FIA explains race result, refutes Hamilton claim

Mark Sutton/Motorsport Images

FIA explains race result, refutes Hamilton claim

Formula 1

FIA explains race result, refutes Hamilton claim


FIA race director Michael Masi says a Belgian Grand Prix classification of just a single lap still allows half points to be awarded, and refutes Lewis Hamilton’s claim commercial pressures led to the bare minimum running taking place.

After lengthy delays and a suspended start procedure due to the weather conditions, the window to hold the race was extended by the stewards and eventually a restart took place more than three hours after the original scheduled start. As the safety car led the field out of the pit lane, that officially triggered the first lap of the race, and after a little over two had been completed, the race was red-flagged again and did not restart.

For a race to be eligible for half points it must run for at least two laps but count back regulations saw the classification taken after lap one — the penultimate lap before the stoppage — leading to confusion over whether the scoring should count.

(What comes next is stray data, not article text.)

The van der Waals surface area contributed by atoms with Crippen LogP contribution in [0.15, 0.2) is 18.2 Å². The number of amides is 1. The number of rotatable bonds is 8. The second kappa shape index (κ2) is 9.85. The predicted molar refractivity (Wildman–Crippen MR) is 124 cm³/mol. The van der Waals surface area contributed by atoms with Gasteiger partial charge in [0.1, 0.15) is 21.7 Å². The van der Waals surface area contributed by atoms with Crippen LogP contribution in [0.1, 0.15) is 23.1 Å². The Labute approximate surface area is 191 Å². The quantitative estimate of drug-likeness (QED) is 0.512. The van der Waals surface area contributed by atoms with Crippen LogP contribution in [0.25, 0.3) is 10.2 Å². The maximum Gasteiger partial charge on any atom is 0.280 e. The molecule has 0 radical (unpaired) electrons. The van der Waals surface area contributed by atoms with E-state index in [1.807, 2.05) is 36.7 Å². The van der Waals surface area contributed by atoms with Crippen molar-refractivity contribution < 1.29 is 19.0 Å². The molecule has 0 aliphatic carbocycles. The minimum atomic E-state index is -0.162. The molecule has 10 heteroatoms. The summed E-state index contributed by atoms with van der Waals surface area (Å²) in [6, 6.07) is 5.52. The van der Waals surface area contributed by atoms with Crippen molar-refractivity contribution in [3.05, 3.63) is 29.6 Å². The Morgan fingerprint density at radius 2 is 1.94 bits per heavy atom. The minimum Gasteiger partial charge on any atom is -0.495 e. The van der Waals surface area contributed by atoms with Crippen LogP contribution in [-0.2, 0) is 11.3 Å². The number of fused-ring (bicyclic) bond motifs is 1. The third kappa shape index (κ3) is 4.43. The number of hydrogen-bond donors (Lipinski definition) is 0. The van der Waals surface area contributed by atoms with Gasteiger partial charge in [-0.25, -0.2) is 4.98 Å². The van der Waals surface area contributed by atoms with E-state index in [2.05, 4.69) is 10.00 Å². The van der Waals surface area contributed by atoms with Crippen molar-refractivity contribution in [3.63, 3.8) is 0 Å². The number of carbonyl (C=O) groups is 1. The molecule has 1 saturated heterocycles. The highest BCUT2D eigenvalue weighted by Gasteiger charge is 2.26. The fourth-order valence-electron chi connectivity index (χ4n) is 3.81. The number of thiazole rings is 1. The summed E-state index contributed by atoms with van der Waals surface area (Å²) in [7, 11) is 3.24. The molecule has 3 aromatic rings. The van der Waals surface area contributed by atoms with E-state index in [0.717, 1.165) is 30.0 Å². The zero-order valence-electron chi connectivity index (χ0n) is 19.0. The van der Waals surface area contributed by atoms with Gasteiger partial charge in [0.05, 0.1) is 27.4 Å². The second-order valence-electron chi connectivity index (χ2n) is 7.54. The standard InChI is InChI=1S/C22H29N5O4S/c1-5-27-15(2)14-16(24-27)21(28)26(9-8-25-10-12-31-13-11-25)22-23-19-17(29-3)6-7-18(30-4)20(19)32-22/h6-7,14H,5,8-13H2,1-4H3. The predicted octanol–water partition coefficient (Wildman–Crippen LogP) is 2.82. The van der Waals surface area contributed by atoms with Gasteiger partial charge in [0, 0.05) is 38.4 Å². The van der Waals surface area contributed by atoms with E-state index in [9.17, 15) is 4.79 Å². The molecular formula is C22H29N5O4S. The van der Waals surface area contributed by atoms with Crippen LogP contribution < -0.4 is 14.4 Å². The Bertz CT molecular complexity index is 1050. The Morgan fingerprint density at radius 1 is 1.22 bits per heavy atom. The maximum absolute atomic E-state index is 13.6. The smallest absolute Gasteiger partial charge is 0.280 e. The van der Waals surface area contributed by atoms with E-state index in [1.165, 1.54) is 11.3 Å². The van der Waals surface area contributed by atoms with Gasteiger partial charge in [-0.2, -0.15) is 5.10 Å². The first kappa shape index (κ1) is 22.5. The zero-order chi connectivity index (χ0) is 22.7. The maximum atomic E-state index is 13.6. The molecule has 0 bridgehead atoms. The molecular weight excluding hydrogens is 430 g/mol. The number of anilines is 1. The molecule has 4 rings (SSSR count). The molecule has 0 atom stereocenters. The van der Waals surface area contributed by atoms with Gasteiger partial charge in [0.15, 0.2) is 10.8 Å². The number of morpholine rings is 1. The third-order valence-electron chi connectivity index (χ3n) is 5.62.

“There’s been three laps completed, so the third lap was completed as the cars crossed the control line in the fast lane (of the pit lane),” Masi said. “Then the classification for points is taken on the penultimate lap before the lap when the signal was given, so there’s two separate points. One is what’s done to complete a race, one is what’s done on the basis of championship points.

“There’s two separate matters, I should say. The first matter is there were three laps completed once they came in — three completed laps — however, the classification for the issuing of points is taken upon the penultimate lap before the lap, so that’s what the classification is based on. But for the fact of completing the races we’ve done three laps.”

After Hamilton claimed the two laps were simply run to allow Formula 1 and the FIA to say a race had taken place and therefore potentially remove the right for fans to claim a refund, Masi said commercial considerations were no part of his thinking.

“Absolutely not. None. Zero. Never, and would never be part of my consideration.

“We were all aiming for a window we thought was there — and the teams saw it — there was a weather band where we thought we could get some racing in and as all of you know, being fans of the sport, you know how rapidly weather changes at this venue. We thought we could get something in but the weather deteriorated rapidly so we couldn’t.”